UV to kill germs in drinking water?

Yersinia yersinia at BUTTERCUP.CYBERNEX.NET
Sun Jun 16 12:40:48 EST 1996

Umnarj Paeratakul writes:

<Recently I read an advertisement from a company selling "water 
purification system".    The ad claims that they
have a machine that will shine a strong UV light to tap water, and the 
water comes out "cleaned from germs". Can this be true?  I thought that 
UV does not penetrate well in water.>

Oh yes it does. I don't go to the beach anymore because the only reason I 
liked it was to go swimming in the ocean. My parents used to take us to 
the beach a couple times each summer when we were kids, and I stayed in 
the water virtually the whole day, coming out only occasionally to eat 
something and wait out the time to go back in safely, and (futile, 
but...) apply some more skin lotion, that only at my parents' insistence. 
But I don't go now, not at all - haven't in many years because the water 
washes off sunscreen lotion and I burn horribly. To heck with the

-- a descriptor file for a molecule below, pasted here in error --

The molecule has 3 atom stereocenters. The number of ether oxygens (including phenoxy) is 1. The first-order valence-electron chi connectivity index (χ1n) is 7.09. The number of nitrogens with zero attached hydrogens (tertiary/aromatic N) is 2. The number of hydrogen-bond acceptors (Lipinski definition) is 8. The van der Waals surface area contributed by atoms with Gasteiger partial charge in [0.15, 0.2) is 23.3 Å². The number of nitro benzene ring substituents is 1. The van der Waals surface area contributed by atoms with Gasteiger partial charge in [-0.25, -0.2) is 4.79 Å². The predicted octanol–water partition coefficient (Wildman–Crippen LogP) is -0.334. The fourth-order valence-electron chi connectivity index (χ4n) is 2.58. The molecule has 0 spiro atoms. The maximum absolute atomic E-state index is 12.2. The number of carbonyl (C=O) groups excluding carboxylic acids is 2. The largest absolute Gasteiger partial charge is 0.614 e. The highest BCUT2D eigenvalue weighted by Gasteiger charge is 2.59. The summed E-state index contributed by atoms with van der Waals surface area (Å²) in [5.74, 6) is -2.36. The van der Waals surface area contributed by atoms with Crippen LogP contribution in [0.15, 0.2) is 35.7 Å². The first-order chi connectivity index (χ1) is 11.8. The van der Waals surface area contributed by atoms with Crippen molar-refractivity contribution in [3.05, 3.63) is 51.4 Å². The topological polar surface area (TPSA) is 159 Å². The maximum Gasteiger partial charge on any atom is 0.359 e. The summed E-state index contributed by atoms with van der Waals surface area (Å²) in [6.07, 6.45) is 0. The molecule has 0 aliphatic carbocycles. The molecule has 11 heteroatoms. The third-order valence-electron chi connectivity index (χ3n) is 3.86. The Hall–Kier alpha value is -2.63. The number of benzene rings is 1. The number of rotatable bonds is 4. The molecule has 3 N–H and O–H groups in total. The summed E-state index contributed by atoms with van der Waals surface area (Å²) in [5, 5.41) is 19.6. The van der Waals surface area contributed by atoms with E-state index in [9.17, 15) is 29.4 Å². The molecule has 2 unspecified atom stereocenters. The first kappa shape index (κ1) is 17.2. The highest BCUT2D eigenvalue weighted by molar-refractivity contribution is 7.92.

supposed skin cancer risks of spending too much time in the sun we hear 
about these days, it just *hurts*!!!  I was barely out of childhood when  
I decided that even glorious, wonderful ocean swimming is not worth such 
unspeakable pain and blisters on my back, arms and legs for three weeks! 
And it's the UV light that causes sunburn, isn't it...? Pesonally, I'd 
believe this ad. But, on a slightly more scientific note,  perhaps 
there's a way you can get data on this machine's actual performance.  
Contact the company who produces it and see what you can find out. Such 
as how they do QC testing on it,  what specific organisms they try to 
kill with it in water, how much water penetration, how much time it takes 
to kill the bugs, the populations they challenge with and percent kill, 
etc., and make your decision from there. Also find out if anyone else is 
using it and what kind of results they get.

Ummmm....may I ask why you would be using *tap* water in your lab? I've 
only worked in a couple of labs, but my college labs used distilled water 
for all experiments involving water, at work, deionized water. And if we 
needed it to be sterile (work only, not school) we autoclaved it.

Yersinia<----creature of the Great Indoors

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